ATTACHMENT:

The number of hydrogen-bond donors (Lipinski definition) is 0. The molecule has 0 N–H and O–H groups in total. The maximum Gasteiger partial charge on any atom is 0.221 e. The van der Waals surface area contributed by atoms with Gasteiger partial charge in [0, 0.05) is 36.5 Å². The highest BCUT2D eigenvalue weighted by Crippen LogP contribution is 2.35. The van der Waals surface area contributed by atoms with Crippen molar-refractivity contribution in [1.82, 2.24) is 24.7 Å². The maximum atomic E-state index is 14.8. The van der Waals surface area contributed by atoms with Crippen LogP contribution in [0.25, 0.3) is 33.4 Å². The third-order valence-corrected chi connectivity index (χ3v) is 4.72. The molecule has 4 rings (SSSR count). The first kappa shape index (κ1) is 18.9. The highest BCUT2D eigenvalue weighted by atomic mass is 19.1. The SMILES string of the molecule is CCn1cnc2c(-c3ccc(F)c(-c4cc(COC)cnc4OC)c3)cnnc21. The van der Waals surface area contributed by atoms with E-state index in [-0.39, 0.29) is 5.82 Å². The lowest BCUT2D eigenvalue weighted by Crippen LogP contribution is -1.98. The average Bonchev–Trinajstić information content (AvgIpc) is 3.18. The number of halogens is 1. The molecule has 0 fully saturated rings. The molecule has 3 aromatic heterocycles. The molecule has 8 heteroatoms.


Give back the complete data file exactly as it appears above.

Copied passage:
The number of hydrogen-bond donors (Lipinski definition) is 0. The molecule has 0 N–H and O–H groups in total. The maximum Gasteiger partial charge on any atom is 0.221 e. The van der Waals surface area contributed by atoms with Gasteiger partial charge in [0, 0.05) is 36.5 Å². The highest BCUT2D eigenvalue weighted by Crippen LogP contribution is 2.35. The van der Waals surface area contributed by atoms with Crippen molar-refractivity contribution in [1.82, 2.24) is 24.7 Å². The maximum atomic E-state index is 14.8. The van der Waals surface area contributed by atoms with Crippen LogP contribution in [0.25, 0.3) is 33.4 Å². The third-order valence-corrected chi connectivity index (χ3v) is 4.72. The molecule has 4 rings (SSSR count). The first kappa shape index (κ1) is 18.9. The highest BCUT2D eigenvalue weighted by atomic mass is 19.1. The SMILES string of the molecule is CCn1cnc2c(-c3ccc(F)c(-c4cc(COC)cnc4OC)c3)cnnc21. The van der Waals surface area contributed by atoms with E-state index in [-0.39, 0.29) is 5.82 Å². The lowest BCUT2D eigenvalue weighted by Crippen LogP contribution is -1.98. The average Bonchev–Trinajstić information content (AvgIpc) is 3.18. The number of halogens is 1. The molecule has 0 fully saturated rings. The molecule has 3 aromatic heterocycles. The molecule has 8 heteroatoms.